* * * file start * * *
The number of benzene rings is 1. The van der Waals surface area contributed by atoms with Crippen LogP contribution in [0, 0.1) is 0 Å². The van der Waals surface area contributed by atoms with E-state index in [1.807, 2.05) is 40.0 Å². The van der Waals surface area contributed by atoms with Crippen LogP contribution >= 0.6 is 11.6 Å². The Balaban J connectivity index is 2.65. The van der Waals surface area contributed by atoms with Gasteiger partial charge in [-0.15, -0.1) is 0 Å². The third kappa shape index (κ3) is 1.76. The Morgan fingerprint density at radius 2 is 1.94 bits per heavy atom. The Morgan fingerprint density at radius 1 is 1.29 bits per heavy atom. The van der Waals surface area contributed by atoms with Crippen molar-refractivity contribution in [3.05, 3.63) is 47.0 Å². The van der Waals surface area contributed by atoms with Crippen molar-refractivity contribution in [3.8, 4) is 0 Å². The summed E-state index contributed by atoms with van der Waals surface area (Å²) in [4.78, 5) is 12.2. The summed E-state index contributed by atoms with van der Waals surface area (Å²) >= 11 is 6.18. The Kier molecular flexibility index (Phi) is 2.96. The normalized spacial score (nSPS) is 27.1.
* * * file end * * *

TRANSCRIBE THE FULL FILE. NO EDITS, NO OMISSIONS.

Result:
The number of benzene rings is 1. The van der Waals surface area contributed by atoms with Crippen LogP contribution in [0, 0.1) is 0 Å². The van der Waals surface area contributed by atoms with E-state index in [1.807, 2.05) is 40.0 Å². The van der Waals surface area contributed by atoms with Crippen LogP contribution >= 0.6 is 11.6 Å². The Balaban J connectivity index is 2.65. The van der Waals surface area contributed by atoms with Gasteiger partial charge in [-0.15, -0.1) is 0 Å². The third kappa shape index (κ3) is 1.76. The Morgan fingerprint density at radius 2 is 1.94 bits per heavy atom. The Morgan fingerprint density at radius 1 is 1.29 bits per heavy atom. The van der Waals surface area contributed by atoms with Crippen molar-refractivity contribution in [3.05, 3.63) is 47.0 Å². The van der Waals surface area contributed by atoms with Crippen molar-refractivity contribution in [3.8, 4) is 0 Å². The summed E-state index contributed by atoms with van der Waals surface area (Å²) in [4.78, 5) is 12.2. The summed E-state index contributed by atoms with van der Waals surface area (Å²) >= 11 is 6.18. The Kier molecular flexibility index (Phi) is 2.96. The normalized spacial score (nSPS) is 27.1.